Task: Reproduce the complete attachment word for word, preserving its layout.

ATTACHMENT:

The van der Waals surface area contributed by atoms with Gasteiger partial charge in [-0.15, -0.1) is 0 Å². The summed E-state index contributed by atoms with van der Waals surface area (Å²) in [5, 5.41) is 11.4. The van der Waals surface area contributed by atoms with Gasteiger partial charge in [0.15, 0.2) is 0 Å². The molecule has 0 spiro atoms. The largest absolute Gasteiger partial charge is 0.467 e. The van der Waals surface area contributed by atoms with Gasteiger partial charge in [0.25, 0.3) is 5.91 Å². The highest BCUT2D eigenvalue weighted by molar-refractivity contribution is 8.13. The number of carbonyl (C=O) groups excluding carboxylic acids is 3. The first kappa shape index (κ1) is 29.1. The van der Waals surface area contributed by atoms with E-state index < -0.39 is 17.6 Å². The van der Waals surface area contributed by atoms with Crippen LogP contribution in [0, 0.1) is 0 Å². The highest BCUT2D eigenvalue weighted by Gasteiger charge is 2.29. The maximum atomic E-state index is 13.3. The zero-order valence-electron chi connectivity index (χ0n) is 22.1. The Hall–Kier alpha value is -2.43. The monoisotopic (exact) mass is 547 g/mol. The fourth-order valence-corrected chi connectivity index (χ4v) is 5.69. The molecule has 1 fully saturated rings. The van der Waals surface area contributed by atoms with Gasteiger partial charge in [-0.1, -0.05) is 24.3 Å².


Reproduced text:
The van der Waals surface area contributed by atoms with Gasteiger partial charge in [-0.15, -0.1) is 0 Å². The summed E-state index contributed by atoms with van der Waals surface area (Å²) in [5, 5.41) is 11.4. The van der Waals surface area contributed by atoms with Gasteiger partial charge in [0.15, 0.2) is 0 Å². The molecule has 0 spiro atoms. The largest absolute Gasteiger partial charge is 0.467 e. The van der Waals surface area contributed by atoms with Gasteiger partial charge in [0.25, 0.3) is 5.91 Å². The highest BCUT2D eigenvalue weighted by molar-refractivity contribution is 8.13. The number of carbonyl (C=O) groups excluding carboxylic acids is 3. The first kappa shape index (κ1) is 29.1. The van der Waals surface area contributed by atoms with E-state index < -0.39 is 17.6 Å². The van der Waals surface area contributed by atoms with Crippen LogP contribution in [0, 0.1) is 0 Å². The highest BCUT2D eigenvalue weighted by Gasteiger charge is 2.29. The maximum atomic E-state index is 13.3. The zero-order valence-electron chi connectivity index (χ0n) is 22.1. The Hall–Kier alpha value is -2.43. The monoisotopic (exact) mass is 547 g/mol. The fourth-order valence-corrected chi connectivity index (χ4v) is 5.69. The molecule has 1 fully saturated rings. The van der Waals surface area contributed by atoms with Gasteiger partial charge in [-0.1, -0.05) is 24.3 Å².